n. Behavior of a fire that produces firebrands that are transported by ambient winds, fire whirls, and/or convection columns causing spot fires ahead of the main fire perimeter (Andrews 1996; NWCG 2005).
Spotting can occur over distances ranging from a few meters to tens of kilometers ahead of the flaming front. Albini (1983) described short-range, intermediate-range, and long-range spotting. Short-range spotting can reach up to several tens of meters, intermediate-range spotting can reach up to several kilometers, and long-range spotting can reach distances of tens of kilometers ahead of the main fire (Albini 1983).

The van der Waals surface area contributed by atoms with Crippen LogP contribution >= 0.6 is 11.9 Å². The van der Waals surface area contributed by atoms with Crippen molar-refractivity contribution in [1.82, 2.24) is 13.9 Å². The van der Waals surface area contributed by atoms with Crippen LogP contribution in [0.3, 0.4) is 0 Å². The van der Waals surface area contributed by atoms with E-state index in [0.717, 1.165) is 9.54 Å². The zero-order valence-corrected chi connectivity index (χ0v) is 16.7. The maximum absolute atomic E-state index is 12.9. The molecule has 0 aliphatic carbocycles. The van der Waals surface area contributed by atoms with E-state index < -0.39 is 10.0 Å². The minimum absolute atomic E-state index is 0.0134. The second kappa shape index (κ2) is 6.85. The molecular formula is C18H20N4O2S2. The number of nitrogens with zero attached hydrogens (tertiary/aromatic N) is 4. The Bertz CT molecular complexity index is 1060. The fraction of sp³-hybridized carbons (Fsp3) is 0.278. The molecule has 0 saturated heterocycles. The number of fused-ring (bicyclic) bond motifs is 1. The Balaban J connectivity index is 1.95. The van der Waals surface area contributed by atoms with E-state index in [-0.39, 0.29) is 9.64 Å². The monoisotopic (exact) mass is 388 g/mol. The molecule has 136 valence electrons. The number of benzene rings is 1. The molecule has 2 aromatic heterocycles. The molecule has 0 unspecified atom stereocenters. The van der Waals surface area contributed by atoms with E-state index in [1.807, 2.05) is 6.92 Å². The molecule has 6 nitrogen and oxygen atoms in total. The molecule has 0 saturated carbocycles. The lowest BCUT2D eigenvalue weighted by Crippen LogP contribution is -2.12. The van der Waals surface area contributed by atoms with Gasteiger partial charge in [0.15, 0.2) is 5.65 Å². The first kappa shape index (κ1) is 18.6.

There are three important aspects surrounding the spotting issue: 1) the source of the firebrands and their type, size, and number; 2) distance that the firebrands are carried and their means of transport; and 3) number or relative frequency of spot fires ignited (Andrews 1996).